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  • br Materials and methods br Results br Discussion Macrophage

    2019-09-05


    Materials and methods
    Results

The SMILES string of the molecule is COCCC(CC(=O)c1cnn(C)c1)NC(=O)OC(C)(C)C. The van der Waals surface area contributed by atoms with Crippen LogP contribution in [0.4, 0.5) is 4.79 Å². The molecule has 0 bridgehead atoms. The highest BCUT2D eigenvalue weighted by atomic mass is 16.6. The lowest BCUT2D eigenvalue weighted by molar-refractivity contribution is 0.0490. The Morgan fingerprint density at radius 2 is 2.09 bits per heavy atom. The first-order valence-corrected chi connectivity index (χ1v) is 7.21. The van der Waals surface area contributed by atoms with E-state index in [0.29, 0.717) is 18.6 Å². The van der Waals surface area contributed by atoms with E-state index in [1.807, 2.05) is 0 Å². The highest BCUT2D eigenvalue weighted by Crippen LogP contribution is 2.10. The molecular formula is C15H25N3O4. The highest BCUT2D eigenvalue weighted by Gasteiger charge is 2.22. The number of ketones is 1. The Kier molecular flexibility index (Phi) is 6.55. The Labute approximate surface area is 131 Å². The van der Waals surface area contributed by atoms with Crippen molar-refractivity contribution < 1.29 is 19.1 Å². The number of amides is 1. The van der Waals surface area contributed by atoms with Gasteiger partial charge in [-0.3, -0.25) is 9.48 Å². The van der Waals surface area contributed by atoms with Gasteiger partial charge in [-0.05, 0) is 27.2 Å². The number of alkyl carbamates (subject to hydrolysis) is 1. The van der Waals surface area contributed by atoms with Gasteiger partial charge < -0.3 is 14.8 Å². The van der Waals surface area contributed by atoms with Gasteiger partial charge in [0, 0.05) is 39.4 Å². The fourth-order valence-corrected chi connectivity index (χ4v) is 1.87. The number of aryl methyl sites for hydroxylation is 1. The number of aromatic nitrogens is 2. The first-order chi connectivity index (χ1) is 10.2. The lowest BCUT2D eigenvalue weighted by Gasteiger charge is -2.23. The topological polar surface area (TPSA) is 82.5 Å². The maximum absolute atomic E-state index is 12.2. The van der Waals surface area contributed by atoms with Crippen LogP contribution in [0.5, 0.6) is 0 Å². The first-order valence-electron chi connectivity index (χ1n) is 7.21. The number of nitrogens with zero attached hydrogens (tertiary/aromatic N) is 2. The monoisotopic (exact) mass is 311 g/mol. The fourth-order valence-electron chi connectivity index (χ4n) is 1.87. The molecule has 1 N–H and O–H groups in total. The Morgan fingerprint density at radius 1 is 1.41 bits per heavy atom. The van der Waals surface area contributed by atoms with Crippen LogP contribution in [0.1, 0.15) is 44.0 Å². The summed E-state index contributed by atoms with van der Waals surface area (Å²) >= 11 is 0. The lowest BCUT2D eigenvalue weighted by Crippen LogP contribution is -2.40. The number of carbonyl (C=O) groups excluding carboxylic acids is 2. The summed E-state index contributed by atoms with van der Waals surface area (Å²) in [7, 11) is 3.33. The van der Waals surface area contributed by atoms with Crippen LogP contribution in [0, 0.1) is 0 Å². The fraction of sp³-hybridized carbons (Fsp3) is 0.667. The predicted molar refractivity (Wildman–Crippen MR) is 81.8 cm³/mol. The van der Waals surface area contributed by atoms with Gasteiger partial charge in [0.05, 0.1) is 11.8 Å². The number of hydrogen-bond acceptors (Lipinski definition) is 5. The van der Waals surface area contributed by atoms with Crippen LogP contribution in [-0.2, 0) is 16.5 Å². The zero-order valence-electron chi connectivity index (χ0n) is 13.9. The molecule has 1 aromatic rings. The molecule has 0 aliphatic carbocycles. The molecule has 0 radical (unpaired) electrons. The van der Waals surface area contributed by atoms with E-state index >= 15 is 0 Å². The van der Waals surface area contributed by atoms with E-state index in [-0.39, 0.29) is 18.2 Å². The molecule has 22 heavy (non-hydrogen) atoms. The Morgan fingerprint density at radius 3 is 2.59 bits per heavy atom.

Discussion Macrophages and dendritic cells respond to Toll-like receptor (TLR) ligands by upregulating CH25H expression [4], [5]. In the latter cell type TLR-dependent upregulation is mediated via a signalling pathway that involves NFκB and IFNβ secretion and converges on activation of the JAK/STAT1 pathway [4]. In vivo, exposure of mice to the selective TLR4 agonist KDO induced strong upregulation of CH25H in Cy5 Firefly clinical [26]. Results of the present study revealed upregulated CH25H transcription and translation in GBM cells. Interestingly, within the NCI60 data set contained in the BioGPS gene portal GBM cells appear to take a unique role in terms of highest CH25H expression (http://biogps.org). The response to TNFα and IL1β was different with respect to cytokine selectivity in the two cell lines studied here (Fig. 1). Whether this is due to different cytokine receptor expression levels is currently not clear. However, both cytokines used here may activate JAK/STAT pathways. TNFα activates JAK/STAT1 [42] and IL1β activates STAT1 [43] and a STAT-like factor, leading to activation of gene transcription [44]. Therefore our observations are compatible with a pathway inducing transcriptional activation of CH25H identified in dendritic cells and macrophages [4]. In line with findings reported for lipopolysaccharide activated macrophages [5] we have observed efficient secretion of 25-OHC into the cellular supernatant. In experiments analyzing free transfer of cholesterol or 25-OHC from erythrocytes and plasma, exchange of 25-OHC was found to occur about 2000 times faster than that of cholesterol [45]. The rate of transfer of oxysterols from a monolayer to acceptor particles followed a clear rank order with the highest rate of transfer observed for 25-OHC [46]. As reported for the quantitatively dominating oxysterols 24S- and 27-OHC, also 25-OHC is transported in association with circulating lipoproteins including high-density lipoproteins [47]. This might be of functional importance for gliomagenesis since high-density lipoproteins containing sphingosine-1-phosphate (a potent lipid GBM mitogen; [48]) induced increased DNA synthesis, ERK phosphorylation and Ca2+ mobilization in glioma cells [49]. Significant progress has been made in elucidating the functional significance of oxysterol-induced B- and T-cell migration in lymphoid organs [29], [30], [50], [51], [52]. It is now widely accepted that EBI2-mediated chemotaxis represents an important molecular mechanism directing follicular B cell migration and localization. Of note, oxysterols represent natural ligands for EBI2 activation [29], [30], [51]. In line with findings from the present study (Fig. 6), PTX suppressed 7α,25-OHC stimulated and EBI2-mediated binding of GTP [30]. However, PTX-insensitive ERK activation in response to EBI2 engagement was also reported [52]. The functional potency of different oxysterols towards EBI2 is 7α,25-OHC>7α,27-OHC>7α–OHC>25-OHC>27-OHC [50]. Of relevance for the present study 25-OHC also confers agonist activity towards EBI2 albeit with lower affinity [32], [33]. In line, silencing of EBI2 using 21-mer siRNA reduced 25-OHC-induced THP-1 migration by 46% (Fig. 7). Whether EBI2 is responsible for increased migration of primary human monocytes in response to 25-OHC remains to be elucidated. The reason why mock transfection (GeneMute) and transfection with scrambled siRNA reduced migration of THP-1 cells in response to 25-OHC is currently not clear. However, lipid-based transfection reagents impact on cellular phospholipid composition (enrichment in 16:0 or 22:6-containing phosphatidylcholine species; unpublished observation; S.F.), alterations that could account for different receptor responsiveness. To get an indication whether GBM-derived 25-OHC could act as a chemotactic signal for monocytes, lipid extracts of GM133 media were used in THP-1 migration assays. Although an indirect approach, these experiments revealed that medium lipid extracts induced monocyte migration in a quantitatively comparable manner as identical concentrations of exogenously added 25-OHC (Fig. 6). A question remaining is how 25-OHC contributes to monocyte attraction in the tumor environment. Association of secreted 25-OHC with lipoproteins would be a plausible explanation. In light of the facts that HDL particles transport 25-OHC in the circulation [47], shuttle oxysterols between the circulation and the brain [2] and are potent effectors of the monocytic migratory response [53] this hypothesis could be reasonable. Silva and colleagues [54] showed that an oxysterol-containing lipid fraction isolated from osteoblast-conditioned medium potently induces migration of human breast cancer cells, raising the possibility that oxysterols even contribute to metastasis.